Self-driving trucks, procurement chatbots, and equipment failure predictions...if you haven’t seen any of these artificial intelligence-driven innovations in your supply chain yet, you likely will in the near future. They are just a few of the many future-focused technologies under development that are poised to reshape the global supply chain and empower supply chain leaders to make smarter business decisions.
Artificial Intelligence (AI) is defined as machines that approximate, mimic, replicate, automate, and improve human intelligence. AI allows computers to solve problems, interact with humans, and create ideas. Technological progress in big data, algorithmic development, connectivity, cloud computing, and processing power have made the performance, accessibility, and costs of AI more favorable than ever before. The term “AI” was coined in 1956 by a Stanford computer science professor, and now, over 70 years later, we’re just starting to see the promise of AI become real in a variety of industries—including logistics.
According to a 2016 report from Gartner, supply chain organizations expect the level of machine automation in their processes to double in the next five years. The same year, Accenture found that 70 percent of supply chain executives are significantly increasing investments in AI compared with two years earlier. Further, The Economist reported that “integrating AI into the supply chain…will have a bigger economic impact than any other application of the technology and affect a larger number of businesses.”
Logistics is just beginning its journey to becoming an AI-driven industry. Here are five of the many developments underway today that could change the logistics world of the future:
Autonomous vehicle technology may seem like science fiction, but scientists have made progress over the last few years with self-driving trucks. Many industry leaders look forward to the capability, especially to help solve the truck driver shortage that continues to affect logistics operations in the U.S.
According to TechCrunch:
“Where drivers are restricted by law from driving more than 11 hours per day without taking an eight-hour break, a driverless truck can drive nearly 24 hours per day. That means the technology would effectively double the output of the U.S. transportation network at 25 percent of the cost.”
2. Machine-vision inspections
Warehouses and other logistics hubs need to conduct regular quality inspections, but human-led inspections are often time-consuming and cause downstream inefficiencies. An AI solution holds the promise of accelerating inspections based on machine vision, using a set of automated image-based technologies. Machine-learning algorithms can improve the accuracy of machine vision-based inspections by learning what a normal product without any defects looks like through repeated exposure to the data. Some studies have found that existing deep-learning-based image recognition systems already have the potential to decrease human effort by over 70 percent.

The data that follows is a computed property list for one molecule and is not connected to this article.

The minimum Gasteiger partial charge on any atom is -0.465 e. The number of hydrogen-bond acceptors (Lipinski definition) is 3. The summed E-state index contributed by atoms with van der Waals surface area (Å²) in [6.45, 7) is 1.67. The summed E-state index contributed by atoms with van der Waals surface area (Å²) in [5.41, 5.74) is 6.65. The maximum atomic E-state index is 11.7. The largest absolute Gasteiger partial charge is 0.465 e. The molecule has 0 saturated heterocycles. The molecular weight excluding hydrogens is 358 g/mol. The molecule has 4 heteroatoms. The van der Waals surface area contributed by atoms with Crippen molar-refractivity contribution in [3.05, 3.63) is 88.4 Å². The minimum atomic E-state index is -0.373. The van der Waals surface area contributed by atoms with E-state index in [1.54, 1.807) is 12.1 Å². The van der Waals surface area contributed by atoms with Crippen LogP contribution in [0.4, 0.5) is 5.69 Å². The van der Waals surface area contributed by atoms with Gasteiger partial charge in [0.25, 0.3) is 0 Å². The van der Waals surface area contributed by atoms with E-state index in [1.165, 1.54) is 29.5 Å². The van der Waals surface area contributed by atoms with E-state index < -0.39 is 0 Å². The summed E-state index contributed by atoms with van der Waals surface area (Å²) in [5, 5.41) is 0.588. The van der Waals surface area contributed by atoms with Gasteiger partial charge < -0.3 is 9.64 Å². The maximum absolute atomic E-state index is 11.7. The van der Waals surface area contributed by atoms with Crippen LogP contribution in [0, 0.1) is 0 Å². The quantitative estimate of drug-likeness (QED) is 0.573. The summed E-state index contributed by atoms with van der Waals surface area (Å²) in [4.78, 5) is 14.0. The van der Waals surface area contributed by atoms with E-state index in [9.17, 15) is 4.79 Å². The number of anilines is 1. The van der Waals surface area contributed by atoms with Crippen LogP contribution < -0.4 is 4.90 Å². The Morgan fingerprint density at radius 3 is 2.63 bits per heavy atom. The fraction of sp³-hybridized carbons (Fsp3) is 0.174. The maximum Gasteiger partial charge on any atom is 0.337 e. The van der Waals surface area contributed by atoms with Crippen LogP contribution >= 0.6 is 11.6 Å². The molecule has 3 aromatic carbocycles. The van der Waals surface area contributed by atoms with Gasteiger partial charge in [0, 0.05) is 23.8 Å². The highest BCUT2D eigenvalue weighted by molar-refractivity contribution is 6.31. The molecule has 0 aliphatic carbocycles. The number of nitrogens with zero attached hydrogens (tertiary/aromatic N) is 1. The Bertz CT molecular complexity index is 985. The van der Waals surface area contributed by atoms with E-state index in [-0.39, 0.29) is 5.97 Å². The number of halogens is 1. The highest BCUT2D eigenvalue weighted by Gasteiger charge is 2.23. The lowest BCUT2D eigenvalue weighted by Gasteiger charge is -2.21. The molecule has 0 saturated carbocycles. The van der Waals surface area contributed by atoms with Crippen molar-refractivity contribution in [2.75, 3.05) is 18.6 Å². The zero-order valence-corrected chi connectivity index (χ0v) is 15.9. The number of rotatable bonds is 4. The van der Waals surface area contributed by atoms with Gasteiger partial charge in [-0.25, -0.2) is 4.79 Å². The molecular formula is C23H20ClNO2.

3. Equipment failure predictions
Recent studies show that unplanned downtime costs industrial manufacturers an estimated $50 billion each year, and reduces a plant’s overall productive capacity between five and 20 percent. AI can predict machine failures before they occur by accessing sensor-based time-series data produced by modern manufacturing equipment. Predicting failures before they happen allows operations to take proactive, corrective measures or conduct planned downtime for repairs, thereby reducing unplanned downtime and lowering costs while creating smoother and more stable supply chains.
4. Last-mile delivery
Last-mile delivery is a critical, and often the most expensive, stage in the journey of a product from fulfillment center to the final destination. According to CoreSight, last-mile logistics costs accounted for an estimated 53% of overall delivery costs in 2016. AI can deliver visibility into last-mile delivery, ensuring more consistency and accuracy. One way of optimizing the last-mile delivery routes and schedules, for example, is by employing geocoding algorithms that automatically map addresses into coordinates.
5. Procurement chatbots
According to 2017 Global Human Capital Trends Report, 41 percent of companies claimed to have investigated the adoption of cognitive and AI technologies. Chatbots, which are automated conversation tools, are already widely used in the customer service world. They are also being developed to interact with suppliers for tasks such as requisitioning materials, confirming shipping orders, issuing governance and compliance requirements, receiving invoices, and tracking late shipments. While so far, the trend has been in customer-company interactions, it’s only a short leap to bringing them into business processes to, for example, provide instant information on shipment status, stock availability, stock price, or the answers to other procurement queries.
While the potential for AI in the supply chain is enormous, some industry professionals are concerned about its potential for reducing human jobs. But the reality is that, rather than replacing human beings, these technologies augment the roles of skilled workers, allowing them to provide more value to their organizations. AI technologies often perform the repetitive and boring tasks that most workers don’t want to do anyway. Rather than giving rise to mass unemployment, the advent of AI technology will simply shift employment needs in many industries. Artificial Intelligence technologies will still need careful monitoring, meaning that experienced logistics and operational professionals will still have a valuable role to play.
CAI has decades of experience in providing customers all around the world with services that always fit the current challenges of the market. For container equipment needs, contact CAI today.